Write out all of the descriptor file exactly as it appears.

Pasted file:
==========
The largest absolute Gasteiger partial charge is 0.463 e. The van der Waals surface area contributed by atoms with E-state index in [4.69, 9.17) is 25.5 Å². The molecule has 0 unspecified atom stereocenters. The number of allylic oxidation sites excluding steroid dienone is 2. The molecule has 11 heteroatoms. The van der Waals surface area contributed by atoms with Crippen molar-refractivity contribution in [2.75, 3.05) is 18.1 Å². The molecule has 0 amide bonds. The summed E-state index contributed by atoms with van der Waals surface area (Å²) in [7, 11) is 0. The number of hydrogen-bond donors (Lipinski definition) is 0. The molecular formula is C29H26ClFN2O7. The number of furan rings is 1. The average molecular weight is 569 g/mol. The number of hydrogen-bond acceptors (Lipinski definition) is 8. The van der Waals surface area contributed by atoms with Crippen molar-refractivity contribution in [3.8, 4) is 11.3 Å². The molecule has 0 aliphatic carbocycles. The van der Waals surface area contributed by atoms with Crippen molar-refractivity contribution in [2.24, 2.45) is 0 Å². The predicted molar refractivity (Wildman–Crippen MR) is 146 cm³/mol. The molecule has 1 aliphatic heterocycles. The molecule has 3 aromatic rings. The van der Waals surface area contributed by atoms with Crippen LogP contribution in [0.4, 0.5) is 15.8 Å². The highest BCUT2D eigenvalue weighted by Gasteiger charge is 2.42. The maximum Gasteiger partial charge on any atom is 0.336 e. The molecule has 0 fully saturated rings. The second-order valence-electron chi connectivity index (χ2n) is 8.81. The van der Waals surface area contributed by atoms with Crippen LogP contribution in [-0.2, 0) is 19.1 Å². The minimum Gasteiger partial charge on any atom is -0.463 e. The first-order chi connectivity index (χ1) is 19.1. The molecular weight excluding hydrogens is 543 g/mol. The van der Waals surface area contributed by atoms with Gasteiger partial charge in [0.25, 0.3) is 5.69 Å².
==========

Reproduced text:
The largest absolute Gasteiger partial charge is 0.463 e. The van der Waals surface area contributed by atoms with E-state index in [4.69, 9.17) is 25.5 Å². The molecule has 0 unspecified atom stereocenters. The number of allylic oxidation sites excluding steroid dienone is 2. The molecule has 11 heteroatoms. The van der Waals surface area contributed by atoms with Crippen molar-refractivity contribution in [2.75, 3.05) is 18.1 Å². The molecule has 0 amide bonds. The summed E-state index contributed by atoms with van der Waals surface area (Å²) in [7, 11) is 0. The number of hydrogen-bond donors (Lipinski definition) is 0. The molecular formula is C29H26ClFN2O7. The number of furan rings is 1. The average molecular weight is 569 g/mol. The number of hydrogen-bond acceptors (Lipinski definition) is 8. The van der Waals surface area contributed by atoms with Crippen molar-refractivity contribution in [3.8, 4) is 11.3 Å². The molecule has 0 aliphatic carbocycles. The van der Waals surface area contributed by atoms with Crippen molar-refractivity contribution in [2.24, 2.45) is 0 Å². The predicted molar refractivity (Wildman–Crippen MR) is 146 cm³/mol. The molecule has 1 aliphatic heterocycles. The molecule has 3 aromatic rings. The van der Waals surface area contributed by atoms with Crippen LogP contribution in [0.4, 0.5) is 15.8 Å². The highest BCUT2D eigenvalue weighted by Gasteiger charge is 2.42. The maximum Gasteiger partial charge on any atom is 0.336 e. The molecule has 0 fully saturated rings. The second-order valence-electron chi connectivity index (χ2n) is 8.81. The van der Waals surface area contributed by atoms with Crippen LogP contribution in [-0.2, 0) is 19.1 Å². The minimum Gasteiger partial charge on any atom is -0.463 e. The first-order chi connectivity index (χ1) is 19.1. The molecular weight excluding hydrogens is 543 g/mol. The van der Waals surface area contributed by atoms with Gasteiger partial charge in [0.25, 0.3) is 5.69 Å².